NEW BRUNSWICK, NJ—A former drug treatment counselor at a Perth Amboy clinic “Journey to Wellness” has admitted to doling out favors for his clients in exchange for cash.
Anthony Trimble from Howell Township admitted to taking about $1,500 from his clients who had been placed on probation and providing them with favorable reports on their progress.
Trimble, age 54, pleaded guilty to a count of theft by unlawful taking as part of a plea deal that was reached with the Middlesex County Prosecutor Christine D’Elia.
The terms of the deal would allow the defendant to be sentenced only to probation under the condition that he would fully repay the stolen funds from his victims.
Trimble also forfeited his counseling license. Sentencing will take place in New Brunswick on September 11, 2017.
Investigators with the Middlesex County Prosecutor’s office learned of Trimble’s actions when the attorney of one of the probation clients contacted authorities upon being informed of the scheme.
The investigation would reveal that Trimble demanded payments from three clients in the fall of 2016.
As previously reported by New Brunswick Today, Trimble was employed by the state, working as a counselor at the Special Treatment Unit of East Jersey State Prison in Avenel.
The conviction continues a pattern of reported poor oversight of the process of privatization of various elements of the criminal justice system.
With small companies like Journey to Wellness being given hefty responsibilities to perform drug testing on behalf of the courts, there are concerns that these companies are not equipped to handle the tasks.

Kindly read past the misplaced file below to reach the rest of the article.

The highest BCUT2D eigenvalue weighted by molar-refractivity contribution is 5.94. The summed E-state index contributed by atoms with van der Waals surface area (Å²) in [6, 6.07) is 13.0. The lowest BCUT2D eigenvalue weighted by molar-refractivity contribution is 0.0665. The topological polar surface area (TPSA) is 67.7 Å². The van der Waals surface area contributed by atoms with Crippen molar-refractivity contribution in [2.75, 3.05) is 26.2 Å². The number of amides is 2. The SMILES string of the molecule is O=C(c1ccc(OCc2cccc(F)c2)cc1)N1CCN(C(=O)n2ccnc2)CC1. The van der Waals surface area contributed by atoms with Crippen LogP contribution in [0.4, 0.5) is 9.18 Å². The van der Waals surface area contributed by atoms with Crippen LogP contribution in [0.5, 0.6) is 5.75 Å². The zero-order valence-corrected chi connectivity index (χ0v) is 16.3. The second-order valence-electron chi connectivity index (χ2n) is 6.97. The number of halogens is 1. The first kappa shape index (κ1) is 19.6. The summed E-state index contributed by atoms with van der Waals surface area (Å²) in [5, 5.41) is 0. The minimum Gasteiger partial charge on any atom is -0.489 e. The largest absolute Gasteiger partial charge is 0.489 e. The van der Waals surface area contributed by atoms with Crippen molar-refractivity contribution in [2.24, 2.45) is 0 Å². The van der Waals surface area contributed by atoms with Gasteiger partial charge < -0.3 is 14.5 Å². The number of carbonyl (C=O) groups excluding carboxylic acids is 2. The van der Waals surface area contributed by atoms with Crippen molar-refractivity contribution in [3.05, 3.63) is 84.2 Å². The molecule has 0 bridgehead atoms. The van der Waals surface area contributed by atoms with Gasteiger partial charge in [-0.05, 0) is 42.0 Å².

According to a message appearing on the homepage of the website for Journey to Wellness, the company was hacked in the days following Trimble’s arrest.
However, these problems aren’t limited to private companies. Recently, a former state probation officer pleaded guilty for accepting bribes from a person who was reporting to her for probation, according to NJ.com.
Rhonda Battle, worked at Middlesex County Courthouse in the courtroom of Judge Lorraine Pullen with clients who were part of the “drug court” and willfully kept her client off a random drug-testing list in return for a bribe.
She was sentenced to 3 years in state prison and is forever banned from holding a public job in the state.
Charlie is the founder and editor of New Brunswick Today, and the winner of the Awbrey Award for Community-Oriented Local Journalism. He is a proud Rutgers University journalism graduate, a community organizer, and a former independent candidate for mayor of New Brunswick.